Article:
The Preakness Stakes went much as expected through the first mile of the classic race Saturday. Kentucky Derby winner Always Dreaming went to the front right from the start, and chief rival Classic Empire went with him.
Those two horses appeared to be in command of the race because they opened up distance on the rest of the 10-horse field and it seemed like they did it without establishing a ruinous pace.
Still, they were pushing each other hard, and the duel eventually took its toll.
Classic Empire jockey Julien Leparoux decided he was going to test the Derby winner with about ⅜ of a mile to go, and he went by Always Dreaming in a decisive manner.
At that time, Cloud Computing was more than three lengths behind the leader, and that's when jockey Javier Castellano decided to ask his charge to run. He quickly picked up speed and was starting to gain ground.
Meanwhile, Classic Empire had a clear lead and the wire was in sight. Trainer Mark Casse apparently had prepared his charge for a winning effort in the middle jewel of the Triple Crown.
That message did not make its way back to Cloud Computing, who was eating up ground in the homestretch. He was clearly gaining on Classic Empire and it was just a matter of whether he would reach him before he reached the finish line.
Cloud Computing did just that in his final strides, passing him in his final two strides and winning the 1 3/16-mile race with a time of 1:55.98. The fractions for the race were 23 seconds at the quarter-mile mark, 46.4 at the half-mile, 1:11 at the three-quarter mile and 1:36.3 at the mile mark.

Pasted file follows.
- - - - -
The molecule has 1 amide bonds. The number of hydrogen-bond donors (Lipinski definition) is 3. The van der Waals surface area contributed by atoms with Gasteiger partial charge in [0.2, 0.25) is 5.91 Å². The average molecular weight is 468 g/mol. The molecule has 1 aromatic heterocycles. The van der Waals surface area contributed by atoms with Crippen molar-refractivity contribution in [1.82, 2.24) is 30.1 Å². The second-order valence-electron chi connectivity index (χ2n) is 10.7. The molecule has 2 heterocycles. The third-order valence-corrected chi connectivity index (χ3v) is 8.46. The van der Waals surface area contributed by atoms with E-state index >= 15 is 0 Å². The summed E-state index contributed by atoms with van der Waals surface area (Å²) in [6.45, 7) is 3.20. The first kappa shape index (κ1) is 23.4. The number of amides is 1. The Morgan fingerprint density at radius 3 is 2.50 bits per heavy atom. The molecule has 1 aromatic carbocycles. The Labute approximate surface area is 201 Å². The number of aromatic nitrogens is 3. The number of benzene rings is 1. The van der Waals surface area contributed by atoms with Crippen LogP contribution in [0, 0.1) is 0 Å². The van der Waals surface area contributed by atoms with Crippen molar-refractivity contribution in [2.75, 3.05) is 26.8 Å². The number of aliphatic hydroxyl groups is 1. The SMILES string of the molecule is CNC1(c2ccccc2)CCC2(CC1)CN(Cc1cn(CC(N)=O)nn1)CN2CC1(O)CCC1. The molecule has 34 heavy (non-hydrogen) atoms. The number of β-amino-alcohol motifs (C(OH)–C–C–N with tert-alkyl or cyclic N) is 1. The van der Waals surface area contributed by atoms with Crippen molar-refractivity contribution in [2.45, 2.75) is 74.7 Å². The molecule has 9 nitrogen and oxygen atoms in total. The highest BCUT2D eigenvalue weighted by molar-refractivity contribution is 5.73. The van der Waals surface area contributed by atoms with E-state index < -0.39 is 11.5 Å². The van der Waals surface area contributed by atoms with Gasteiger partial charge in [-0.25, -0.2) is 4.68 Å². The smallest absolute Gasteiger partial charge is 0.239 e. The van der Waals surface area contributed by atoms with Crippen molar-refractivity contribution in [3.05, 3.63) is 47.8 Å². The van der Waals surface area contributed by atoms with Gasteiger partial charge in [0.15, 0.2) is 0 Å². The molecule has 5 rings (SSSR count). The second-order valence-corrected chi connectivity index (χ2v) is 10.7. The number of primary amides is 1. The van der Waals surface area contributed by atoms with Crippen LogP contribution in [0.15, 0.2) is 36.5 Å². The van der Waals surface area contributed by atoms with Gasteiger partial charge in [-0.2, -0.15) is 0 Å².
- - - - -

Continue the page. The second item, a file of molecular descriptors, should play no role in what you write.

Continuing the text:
Cloud Computing had gone off in the race as a 13-1 shot, and he paid $28.80, $8.60 and $6 for the victory. Classic Empire paid $4.40 and $4, while 31-1 shot Senior Investment paid $10.20 for his third-place finish.
The winning exacta of Cloud Computing and Classic Empire paid $98.40, according to the Daily Racing Form, while the winning $1 trifecta paid $1,097.80.
Trainer Chad Brown did not run Cloud Computing in the Kentucky Derby on the first Saturday in May. Instead, Brown wanted a fresh horse for the Preakness and his decision to rest his horse was prescient:
"Certainly I'm not going to dispute the fact that I brought in a fresh horse as part of our strategy. Our horse is very talented, too. Classic Empire and Always Dreaming are two outstanding horses, and our strategy was, if we are ever going to beat them let’s take them on two weeks' rest when we have six [weeks], and it worked."
Jockey John Velazquez knew that his horse was tiring and that it wasn't his day.
"I knew I was in trouble on the backstretch," Velazquez said, per Chuck Culpepper of the Washington Post. "When the other horse got to him, almost head to head, and engaged him. I knew he didn't have it."
Two Triple Crown races have been completed, with the Belmont Stakes remaining. That race will be contested at Belmont Park in New York June 10, and while the field has not been finalized, Classic Empire, Always Dreaming and Cloud Computing are all possible contenders.
That 1 ½-mile race is the Test of Champions, and it will put a shiny finish on the Triple Crown season.